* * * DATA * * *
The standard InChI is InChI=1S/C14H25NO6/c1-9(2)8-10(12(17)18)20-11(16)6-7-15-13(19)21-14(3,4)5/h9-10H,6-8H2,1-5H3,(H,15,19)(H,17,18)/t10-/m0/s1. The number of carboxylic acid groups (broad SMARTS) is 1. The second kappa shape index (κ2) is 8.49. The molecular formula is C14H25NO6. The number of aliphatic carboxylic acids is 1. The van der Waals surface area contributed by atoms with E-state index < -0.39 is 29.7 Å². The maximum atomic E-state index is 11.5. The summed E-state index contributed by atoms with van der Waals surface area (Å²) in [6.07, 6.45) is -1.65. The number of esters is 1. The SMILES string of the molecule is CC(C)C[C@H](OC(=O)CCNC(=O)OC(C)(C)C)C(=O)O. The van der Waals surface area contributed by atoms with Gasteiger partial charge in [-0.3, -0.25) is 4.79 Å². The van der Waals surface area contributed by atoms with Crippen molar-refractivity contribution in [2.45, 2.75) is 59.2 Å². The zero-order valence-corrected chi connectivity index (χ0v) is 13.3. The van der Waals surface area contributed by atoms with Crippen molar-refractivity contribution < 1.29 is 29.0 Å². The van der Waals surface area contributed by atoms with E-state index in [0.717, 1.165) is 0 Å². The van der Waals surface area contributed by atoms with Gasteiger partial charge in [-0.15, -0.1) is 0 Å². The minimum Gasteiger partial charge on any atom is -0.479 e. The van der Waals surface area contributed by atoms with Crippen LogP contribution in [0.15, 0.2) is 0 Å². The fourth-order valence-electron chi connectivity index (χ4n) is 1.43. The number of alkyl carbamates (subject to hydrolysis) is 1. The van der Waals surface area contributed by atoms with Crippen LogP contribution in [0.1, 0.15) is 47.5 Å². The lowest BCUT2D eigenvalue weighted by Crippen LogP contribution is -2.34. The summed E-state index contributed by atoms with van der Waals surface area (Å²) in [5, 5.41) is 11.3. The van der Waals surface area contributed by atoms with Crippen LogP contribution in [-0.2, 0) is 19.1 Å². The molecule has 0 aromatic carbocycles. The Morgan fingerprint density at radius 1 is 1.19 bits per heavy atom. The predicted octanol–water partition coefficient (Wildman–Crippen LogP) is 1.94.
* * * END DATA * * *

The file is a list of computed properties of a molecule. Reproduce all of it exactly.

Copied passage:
The standard InChI is InChI=1S/C14H25NO6/c1-9(2)8-10(12(17)18)20-11(16)6-7-15-13(19)21-14(3,4)5/h9-10H,6-8H2,1-5H3,(H,15,19)(H,17,18)/t10-/m0/s1. The number of carboxylic acid groups (broad SMARTS) is 1. The second kappa shape index (κ2) is 8.49. The molecular formula is C14H25NO6. The number of aliphatic carboxylic acids is 1. The van der Waals surface area contributed by atoms with E-state index < -0.39 is 29.7 Å². The maximum atomic E-state index is 11.5. The summed E-state index contributed by atoms with van der Waals surface area (Å²) in [6.07, 6.45) is -1.65. The number of esters is 1. The SMILES string of the molecule is CC(C)C[C@H](OC(=O)CCNC(=O)OC(C)(C)C)C(=O)O. The van der Waals surface area contributed by atoms with Gasteiger partial charge in [-0.3, -0.25) is 4.79 Å². The van der Waals surface area contributed by atoms with Crippen molar-refractivity contribution in [2.45, 2.75) is 59.2 Å². The zero-order valence-corrected chi connectivity index (χ0v) is 13.3. The van der Waals surface area contributed by atoms with Crippen molar-refractivity contribution < 1.29 is 29.0 Å². The van der Waals surface area contributed by atoms with E-state index in [0.717, 1.165) is 0 Å². The van der Waals surface area contributed by atoms with Gasteiger partial charge in [-0.15, -0.1) is 0 Å². The minimum Gasteiger partial charge on any atom is -0.479 e. The van der Waals surface area contributed by atoms with Crippen LogP contribution in [0.15, 0.2) is 0 Å². The fourth-order valence-electron chi connectivity index (χ4n) is 1.43. The number of alkyl carbamates (subject to hydrolysis) is 1. The van der Waals surface area contributed by atoms with Crippen LogP contribution in [0.1, 0.15) is 47.5 Å². The lowest BCUT2D eigenvalue weighted by Crippen LogP contribution is -2.34. The summed E-state index contributed by atoms with van der Waals surface area (Å²) in [5, 5.41) is 11.3. The van der Waals surface area contributed by atoms with Crippen LogP contribution in [-0.2, 0) is 19.1 Å². The molecule has 0 aromatic carbocycles. The Morgan fingerprint density at radius 1 is 1.19 bits per heavy atom. The predicted octanol–water partition coefficient (Wildman–Crippen LogP) is 1.94.